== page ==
As is customary upon the return from an apostolic visit, Pope Francis today dedicated his general audience address to a recap of last weekend’s trip to Georgia and Azerbaijan.
“This journey was the continuation and completion of the one to Armenia in the month of June,” he explained. “Thus, thank God, I was able to realize the plan to visit all three of these Caucasian countries, to confirm the Catholic Church that lives in them and to encourage the path of those populations towards peace and fraternity.”
The Pope noted his gratitude to God and to the authorities of both countries, in particular thanking the “Patriarch of All Georgia, Ilia II — his testimony did so much good to my heart and soul — and to the Sheikh of the Muslims of the Caucasus.”
The Holy Father spoke of both the “ancient historical, cultural and religious roots” of the two countries, as well as the fact that both are celebrating their 25th anniversary of independence, since “for a good part of the 20th century [they were] under the Soviet regime.”
The Church is present in the challenges of this phase of their history, the Pope assured, in charity and in supporting the development of peoples, “in communion with the other Christian Churches and Communities and in dialogue with the other religious communities, in the certainty that God is Father of all and we are <all> brothers and sisters.”
In Georgia, he said, this mission is lived in collaboration with the Orthodox, and in this context, he noted the importance of the Georgian Orthodox Patriarch’s welcome at the airport and their meetings together.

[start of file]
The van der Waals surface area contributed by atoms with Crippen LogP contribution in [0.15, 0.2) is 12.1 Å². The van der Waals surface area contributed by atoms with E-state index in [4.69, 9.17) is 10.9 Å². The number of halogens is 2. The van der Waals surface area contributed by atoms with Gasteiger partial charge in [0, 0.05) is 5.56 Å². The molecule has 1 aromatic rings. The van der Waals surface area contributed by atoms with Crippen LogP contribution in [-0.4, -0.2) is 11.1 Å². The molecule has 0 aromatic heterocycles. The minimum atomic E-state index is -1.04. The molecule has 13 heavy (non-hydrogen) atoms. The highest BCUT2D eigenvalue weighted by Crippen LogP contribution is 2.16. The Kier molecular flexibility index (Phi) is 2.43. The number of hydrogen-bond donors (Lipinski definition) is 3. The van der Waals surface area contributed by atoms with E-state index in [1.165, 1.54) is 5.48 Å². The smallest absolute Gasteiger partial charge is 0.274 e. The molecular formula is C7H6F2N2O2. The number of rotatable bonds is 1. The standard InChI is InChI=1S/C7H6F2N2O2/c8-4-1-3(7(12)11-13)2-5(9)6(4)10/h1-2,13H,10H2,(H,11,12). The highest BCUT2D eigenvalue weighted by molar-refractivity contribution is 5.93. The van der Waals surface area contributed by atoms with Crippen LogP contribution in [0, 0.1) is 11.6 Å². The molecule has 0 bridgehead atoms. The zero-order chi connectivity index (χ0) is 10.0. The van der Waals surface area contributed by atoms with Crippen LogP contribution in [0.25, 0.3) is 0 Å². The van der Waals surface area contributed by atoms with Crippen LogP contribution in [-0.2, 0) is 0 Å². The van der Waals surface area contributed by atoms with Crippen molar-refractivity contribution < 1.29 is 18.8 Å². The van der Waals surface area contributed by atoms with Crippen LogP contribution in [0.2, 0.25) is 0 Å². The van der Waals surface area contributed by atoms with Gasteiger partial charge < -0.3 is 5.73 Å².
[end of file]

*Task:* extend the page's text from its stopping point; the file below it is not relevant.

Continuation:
He referenced the relic of Christ’s tunic, present in their Patriarchal Cathedral, and a strong symbol of Christian unity, a unity “corroborated by the blood of so many martyrs of the different Christian Confessions.”
He also spoke of the prayer he made in Georgia with the Catholic community, “for peace in Syria, in Iraq and in the whole of the Middle East.”
Noting that his Mass in Georgia with the Catholic community was celebrated on the feast of St. Therese, patroness of the missions, the Pope said the saint “reminds us that true mission is never proselytism, but attraction to Christ from strong union with Him in prayer, in Adoration and in concrete charity, which is service to Jesus present in the littlest of brothers.”
He praised this witness of the Catholic community there, and also in Azerbaijan, as well as the witness of Christian families.
“This style of evangelical presence as seed of the Kingdom of God is, if possible, even more necessary in Azerbaijan,” Pope Francis continued, “where the majority of the population is Muslim and Catholics are a few hundred; however, thank God, they have good relations with all, in particular they maintain fraternal bonds with the Orthodox Christians.”
He spoke of both the celebration of the Eucharist and the interreligious meeting in Baku, saying that the unity with Christ in the Eucharist is a push toward interreligious dialogue.
In the Eucharist, he said, “the Spirit harmonizes the different languages and gives the strength of witness.”
“This communion in Christ,” he continued, “does not impede, but rather pushes one to seek encounter and dialogue with all those who believe in God, to build together a more just and fraternal world.”
He concluded with an allusion to the ongoing conflict over a region of the Caucasus, saying that “addressing the Azerbaijani Authorities, I hoped that the <existing> open questions might find good solutions and that all Caucasian populations may live in peace and in mutual respect.”
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